He stated:

Over the years, thousands of police officers have laid down their lives for their fellow citizens while hundreds of thousands more have been injured while protecting their communities. The nation owes all of those officers, as well as those who are still on patrol today, an enormous debt of gratitude.

At the same time, it is also clear that the history of policing has also had darker periods.

There have been times when law enforcement officers, because of the laws enacted by federal, state, and local governments, have been the face of oppression for far too many of our fellow citizens. In the past, the laws adopted by our society have required police officers to perform many unpalatable tasks, such as ensuring legalized discrimination or even denying the basic rights of citizenship to many of our fellow Americans.

While this is no longer the case, this dark side of our shared history has created a multigenerational—almost inherited—mistrust between many communities of color and their law enforcement agencies.

Many officers who do not share this common heritage often struggle to comprehend the reasons behind this historic mistrust. As a result, they are often unable to bridge this gap and connect with some segments of their communities.

While we obviously cannot change the past, it is clear that we must change the future. We must move forward together to build a shared understanding. We must forge a path that allows us to move beyond our history and identify common solutions to better protect our communities.

For our part, the first step in this process is for law enforcement and the IACP to acknowledge and apologize for the actions of the past and the role that our profession has played in society’s historical mistreatment of communities of color.

At the same time, those who denounce the police must also acknowledge that today’s officers are not to blame for the injustices of the past. If either side in this debate fails to acknowledge these fundamental truths, we will be unlikely to move past them.

Overcoming this historic mistrust requires that we must move forward together in an atmosphere of mutual respect. All members of our society must realize that we have a mutual obligation to work together to ensure fairness, dignity, security, and justice.

It is my hope that, by working together, we can break this historic cycle of mistrust and build a better and safer future for us all.

FBI Denies ‘Quid Pro Quo’ in Hillary Clinton Email Investigation

FBI Director James Comey

FBI Director James Comey

By Steve Neavling
ticklethewire.com

The FBI defended itself against claims that the bureau engaged in a “quid pro quo” arrangement with Hillary Clinton’s State Department after Rep. Jason Chaffetz raised an allegation of “potential criminality” during an interview with Fox News last week.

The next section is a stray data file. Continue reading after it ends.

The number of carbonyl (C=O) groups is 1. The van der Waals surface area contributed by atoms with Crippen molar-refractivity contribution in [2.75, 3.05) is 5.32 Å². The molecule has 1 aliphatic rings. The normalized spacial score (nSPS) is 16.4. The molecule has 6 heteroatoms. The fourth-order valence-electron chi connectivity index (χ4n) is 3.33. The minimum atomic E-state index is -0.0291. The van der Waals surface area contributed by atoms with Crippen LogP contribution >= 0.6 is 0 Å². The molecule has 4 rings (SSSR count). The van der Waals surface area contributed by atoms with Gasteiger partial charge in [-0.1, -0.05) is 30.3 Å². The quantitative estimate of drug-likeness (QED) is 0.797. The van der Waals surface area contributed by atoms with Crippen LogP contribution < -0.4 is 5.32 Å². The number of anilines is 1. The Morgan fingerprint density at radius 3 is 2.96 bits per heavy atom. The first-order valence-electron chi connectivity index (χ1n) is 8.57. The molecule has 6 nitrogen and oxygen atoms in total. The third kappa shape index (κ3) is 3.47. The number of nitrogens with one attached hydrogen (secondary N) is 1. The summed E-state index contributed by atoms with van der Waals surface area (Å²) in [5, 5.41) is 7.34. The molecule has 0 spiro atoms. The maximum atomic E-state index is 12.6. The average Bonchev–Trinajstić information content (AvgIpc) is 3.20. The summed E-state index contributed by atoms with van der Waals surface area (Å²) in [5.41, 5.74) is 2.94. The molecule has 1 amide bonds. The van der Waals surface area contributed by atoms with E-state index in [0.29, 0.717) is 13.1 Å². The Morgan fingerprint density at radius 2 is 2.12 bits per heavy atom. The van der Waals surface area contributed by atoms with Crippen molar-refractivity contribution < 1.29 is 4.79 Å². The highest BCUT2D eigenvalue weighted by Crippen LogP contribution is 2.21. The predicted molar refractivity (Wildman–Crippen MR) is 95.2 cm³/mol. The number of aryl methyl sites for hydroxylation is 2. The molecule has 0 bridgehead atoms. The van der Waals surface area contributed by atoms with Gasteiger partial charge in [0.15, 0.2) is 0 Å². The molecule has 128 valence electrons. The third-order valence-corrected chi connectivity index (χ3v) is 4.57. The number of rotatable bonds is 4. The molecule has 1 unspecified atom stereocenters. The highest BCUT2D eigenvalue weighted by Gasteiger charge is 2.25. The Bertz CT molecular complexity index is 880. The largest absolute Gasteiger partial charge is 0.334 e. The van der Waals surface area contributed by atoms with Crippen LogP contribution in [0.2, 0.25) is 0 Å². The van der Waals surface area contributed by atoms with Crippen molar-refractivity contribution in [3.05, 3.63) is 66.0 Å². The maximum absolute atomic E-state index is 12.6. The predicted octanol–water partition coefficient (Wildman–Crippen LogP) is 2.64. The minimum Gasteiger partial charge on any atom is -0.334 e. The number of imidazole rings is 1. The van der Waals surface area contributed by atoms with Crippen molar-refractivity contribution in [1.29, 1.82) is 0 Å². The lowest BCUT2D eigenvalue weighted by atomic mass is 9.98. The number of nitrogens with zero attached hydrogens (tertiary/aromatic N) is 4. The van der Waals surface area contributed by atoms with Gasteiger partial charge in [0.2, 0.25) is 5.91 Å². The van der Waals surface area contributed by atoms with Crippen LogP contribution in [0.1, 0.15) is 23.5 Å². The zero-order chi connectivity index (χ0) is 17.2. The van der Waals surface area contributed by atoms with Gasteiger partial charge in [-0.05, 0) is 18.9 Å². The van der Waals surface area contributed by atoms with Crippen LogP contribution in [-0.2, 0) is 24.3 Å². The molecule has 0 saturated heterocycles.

Chaffetz, R-Utah, said recently released documents from the FBI’s year-long investigation into Clinton’s private email server suggested an “alleged quid pro quo” between an FBI official and Patrick Kennedy, the undersecretary for management for the State Department.

“In return for altering the classification, the possibility of additional slots for the FBI at missions overseas was discussed,” Chaffetz said.

But according to CBS News, the FBI said no such arrangement occurred. In a statement, the FBI said the State Department asked the bureau to “review and make classification determinations on FBI emails and information” before the agency’s investigation into the Clinton server.

“A senior State Department official requested the FBI re-review that email to determine whether it was in fact classified or whether it might be protected from release under a different FOIA exemption,” the FBI wrote. “A now-retired FBI official, who was not part of the subsequent Clinton investigation, told the State Department official that they would look into the matter.”

The FBI maintains that the official raised a separate issue about employees abroad.

“Having been previously unsuccessful in attempts to speak with the senior State official, during the same conversation, the FBI official asked the State Department official if they would address a pending, unaddressed FBI request for space for additional FBI employees assigned abroad,” the bureau said.

“The FBI official consulted with a senior FBI executive responsible for determining the classification of the material and determined the email was in fact appropriately classified at the Secret level,” they continued. “The FBI official subsequently told the senior State official that the email was appropriately classified at the Secret level and that the FBI would not change the classification of the email. The classification of the email was not changed, and it remains classified today.”